MaundyThursday – 04.13.17 – John 13:1-17, 31b-35

Today is Maundy Thursday, the first of the three days leading up to Easter. The word “Maundy” is from the Latin mandatum which means command. On this day, we remember that Jesus illustrated his command to love one another by washing the feet of his disciples, a job usually relegated to servants or slaves.
In our gospel for today Jesus tells us by both words and actions that if we are going to be faithful disciples we need to follow his example of self-sacrifice. While it is usually considered easier to sacrifice for those we know and love, it is also important to sacrifice for those whom we may never know. Jesus did not sacrifice his life only for the followers who came to know him on his earthly journey, he sacrificed for all who believe and trust in God’s promises. Sharing the Passover Seder with his disciples and friends gave him the opportunity to wash their feet, but he was also making it very clear that he willingly serves anyone in need, and so should all who claim to be his followers.
Father Maximilian Kolbe was a Polish priest during World War II. He was arrested by the Gestapo for giving shelter to Jews and Polish refugees and was sent to the concentration camp at Auschwitz. One day three men managed to escape. The commandant ordered that ten men be chosen at random to be isolated in cells and forced to starve to death in order to remove the temptation to others who might try and escape. One of the men began to cry that he would never see his wife and children again. Father Kolbe stepped forward and asked that he be allowed to take the man’s place. He said he was a Roman Catholic priest, he was old and did not have a family. Surprisingly, the commandant permitted him to take the man’s place.
Every day in his cell Father Kolbe said Mass, prayed, sang hymns and tried to keep up the spirits of those in neighboring cells. After two weeks, he was the only man left alive. They needed the cell, so they decided to kill him by lethal injection. Witnesses said he offered his arm and went calmly to his death.
Thanks be to God we don’t normally find ourselves in those circumstances. However, we are aware of people who live in our communities, especially first responders, who put themselves in harm’s way in order to save others, often total strangers. They pull people out of burning buildings or disabled cars in order to try and save them at great risk to themselves.
Sometimes children set the example for us. In the rural areas of India, it is a practice to throw peelings and rinds from vegetables and fruits that travelers snack on to the side of the road. Within minutes they are devoured by the cows and goats – but not only the animals wait for the food. A traveler was visiting a small village where she observed a little girl who carried her tiny brother and waited by the roadside. When banana peels landed on the road, she took out a ragged cloth, smoothed it out, and placed the peels on it. She then carefully removed the soft fruit left on the peels. First, she fed her brother and only then ate some herself, with a big smile on her face.
Here, in our congregation, many of us practice sacrificial giving without looking for acknowledgement. Some people help care for members of our congregation, neighbors or strangers. Others provide transportation for those who otherwise would not be able to participate in activities. Even though it is expensive to live here on Long Island, we regularly give to ELCA World Hunger, ELCA Good Gifts, and food for the I.N.N. Giving of ourselves is often as simple as purchasing some extra groceries when we shop to contribute to the food we bring to our local food pantries.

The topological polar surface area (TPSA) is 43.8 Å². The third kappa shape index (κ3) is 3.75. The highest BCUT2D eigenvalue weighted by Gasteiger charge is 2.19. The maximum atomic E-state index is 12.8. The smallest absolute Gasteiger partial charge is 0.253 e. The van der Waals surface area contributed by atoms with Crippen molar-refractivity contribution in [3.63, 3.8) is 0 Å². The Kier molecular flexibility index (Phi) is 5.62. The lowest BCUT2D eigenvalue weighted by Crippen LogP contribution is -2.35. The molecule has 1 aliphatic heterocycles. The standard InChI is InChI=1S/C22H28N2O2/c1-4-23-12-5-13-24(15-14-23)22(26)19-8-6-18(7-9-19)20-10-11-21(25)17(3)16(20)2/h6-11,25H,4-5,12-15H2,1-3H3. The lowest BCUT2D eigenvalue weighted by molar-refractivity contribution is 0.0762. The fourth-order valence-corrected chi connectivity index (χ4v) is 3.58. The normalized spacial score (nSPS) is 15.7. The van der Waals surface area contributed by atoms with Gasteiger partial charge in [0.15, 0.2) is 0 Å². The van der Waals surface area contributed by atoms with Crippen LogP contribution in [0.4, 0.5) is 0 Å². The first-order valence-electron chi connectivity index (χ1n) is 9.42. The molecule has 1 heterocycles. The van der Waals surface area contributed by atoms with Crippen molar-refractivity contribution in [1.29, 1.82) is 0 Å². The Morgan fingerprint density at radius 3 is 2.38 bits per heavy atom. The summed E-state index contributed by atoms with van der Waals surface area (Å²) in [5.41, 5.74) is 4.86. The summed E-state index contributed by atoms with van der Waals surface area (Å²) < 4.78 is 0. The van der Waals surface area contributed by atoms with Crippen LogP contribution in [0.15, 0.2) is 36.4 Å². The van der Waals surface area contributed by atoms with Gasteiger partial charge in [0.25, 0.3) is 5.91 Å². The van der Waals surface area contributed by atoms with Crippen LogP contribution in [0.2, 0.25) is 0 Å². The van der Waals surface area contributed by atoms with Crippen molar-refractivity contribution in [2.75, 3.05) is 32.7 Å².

We often think of ELCA World Hunger as large quantities of food being delivered far away to people who are hungry. It can be, but more commonly it is used for projects such as the McLaughlin Grows Urban Farm which provides fresh produce to poor residents in Muskegon, Michigan, and hires local students as interns. This is an investment in the future, because more than a quarter of the residents live below the federal poverty level and there is hunger because high food prices mean people cannot always get healthy options. Their story is similar to the Garden at St. Francis Episcopal Church which grows fresh produce for our local food pantries. Hunger is often hidden but exists right here on Long Island, one of the most prosperous places in the world.
Another example of ELCA World Hunger at work is the Senegal Lutheran Development Service. Instead of just buying cows for the people, World Hunger worked with herders to create an animal husbandry center to help increase milk production. They crossbred indigenous cows with other breeds, and the resulting cows produce three times more milk than the local ones. This has eliminated the loss of income during the eight-month dry season when the local cows do not produce much milk.
Jesus continues to serve others through people like us, when we serve others in his name. We remember his ultimate sacrifice when he offers himself to us in the bread and wine of the meal we share. We remain obedient to the command to love one another, and we are strengthened and empowered by the sacraments, so that we can share in the journey to the cross and in Jesus’ triumphant resurrection. Amen.

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